(2) The Bench further referred to the definitions of ‘consumer’, ‘person’ and ‘service’ as follows and has observed that the term ‘consumer’:

i) The term ‘consumer’ is defined as follows under Section 2 (1) (d) of the 1986 Act:

(d) “consumer” means any person who-

(i) buys any goods for a consideration which has been paid or promised or partly paid and partly promised, or under any system of deferred payment and includes any user of such goods other than the person who buys such goods for consideration paid or promised or partly paid or partly promised, or under any system of deferred payment when such use is made with the approval of such person, but does not include a person who obtains such goods for resale or for any commercial purpose; or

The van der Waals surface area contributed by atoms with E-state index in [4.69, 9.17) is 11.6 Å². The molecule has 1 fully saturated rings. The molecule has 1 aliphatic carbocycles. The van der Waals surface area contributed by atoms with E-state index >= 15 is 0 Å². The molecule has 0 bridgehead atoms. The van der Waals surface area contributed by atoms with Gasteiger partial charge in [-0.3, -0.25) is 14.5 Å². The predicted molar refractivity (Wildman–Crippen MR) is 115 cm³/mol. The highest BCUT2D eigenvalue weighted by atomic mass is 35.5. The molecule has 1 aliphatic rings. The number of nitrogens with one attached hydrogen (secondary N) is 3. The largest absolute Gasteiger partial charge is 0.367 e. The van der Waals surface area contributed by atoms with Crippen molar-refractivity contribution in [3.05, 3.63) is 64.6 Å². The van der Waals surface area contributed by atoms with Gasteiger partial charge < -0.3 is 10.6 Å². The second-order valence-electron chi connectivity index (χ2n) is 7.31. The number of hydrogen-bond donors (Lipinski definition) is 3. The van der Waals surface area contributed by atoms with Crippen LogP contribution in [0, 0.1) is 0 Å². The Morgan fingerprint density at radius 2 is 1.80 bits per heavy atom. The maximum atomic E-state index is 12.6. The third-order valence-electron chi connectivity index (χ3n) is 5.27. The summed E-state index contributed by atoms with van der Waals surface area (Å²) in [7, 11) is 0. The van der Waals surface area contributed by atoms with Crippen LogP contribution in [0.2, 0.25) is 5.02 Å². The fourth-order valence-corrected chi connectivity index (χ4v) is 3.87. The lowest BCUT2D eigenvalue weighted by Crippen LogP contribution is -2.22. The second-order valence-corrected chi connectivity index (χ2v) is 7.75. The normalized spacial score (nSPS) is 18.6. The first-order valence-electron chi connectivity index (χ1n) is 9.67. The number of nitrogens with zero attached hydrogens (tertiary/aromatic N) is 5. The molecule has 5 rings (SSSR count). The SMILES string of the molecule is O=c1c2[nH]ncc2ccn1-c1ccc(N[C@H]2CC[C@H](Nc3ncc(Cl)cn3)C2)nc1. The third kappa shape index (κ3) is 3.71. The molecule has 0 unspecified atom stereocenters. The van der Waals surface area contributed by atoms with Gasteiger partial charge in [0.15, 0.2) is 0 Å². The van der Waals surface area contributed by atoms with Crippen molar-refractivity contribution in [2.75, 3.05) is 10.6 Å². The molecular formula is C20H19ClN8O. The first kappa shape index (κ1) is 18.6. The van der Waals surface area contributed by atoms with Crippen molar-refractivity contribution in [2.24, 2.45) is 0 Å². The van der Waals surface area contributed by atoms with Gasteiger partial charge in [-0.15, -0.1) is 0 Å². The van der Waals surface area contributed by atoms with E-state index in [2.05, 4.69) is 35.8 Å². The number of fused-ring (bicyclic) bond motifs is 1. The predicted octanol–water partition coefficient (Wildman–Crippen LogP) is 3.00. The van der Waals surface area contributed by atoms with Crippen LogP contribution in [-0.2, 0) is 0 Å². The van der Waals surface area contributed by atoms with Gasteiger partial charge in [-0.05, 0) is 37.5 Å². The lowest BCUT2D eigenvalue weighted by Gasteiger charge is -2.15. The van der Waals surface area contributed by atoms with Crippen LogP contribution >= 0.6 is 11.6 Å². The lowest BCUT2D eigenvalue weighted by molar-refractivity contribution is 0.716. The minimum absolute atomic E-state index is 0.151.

(ii) hires or avails of any services for a consideration which has been paid or promised or partly paid and partly promised, or under any system of deferred payment and includes any beneficiary of such services other than the person who hires or avails of the services for consideration paid or promised, or partly paid and partly promised, or under any system of deferred payments, when such services are availed of with the approval of the first-mentioned person;

Explanation: For the purposes of sub-clause (i), “commercial purpose” does not include use by a consumer of goods bought and used by him exclusively for the purpose of earning his livelihood, by means of self-employment;

ii) Thus, the aforesaid definition of ‘consumer’ does not exclude from its ambit, a commercial enterprise or a firm or any other ‘person’ as defined in Section 2 (1) (m) of the 1986 Act. The Bench held as follows: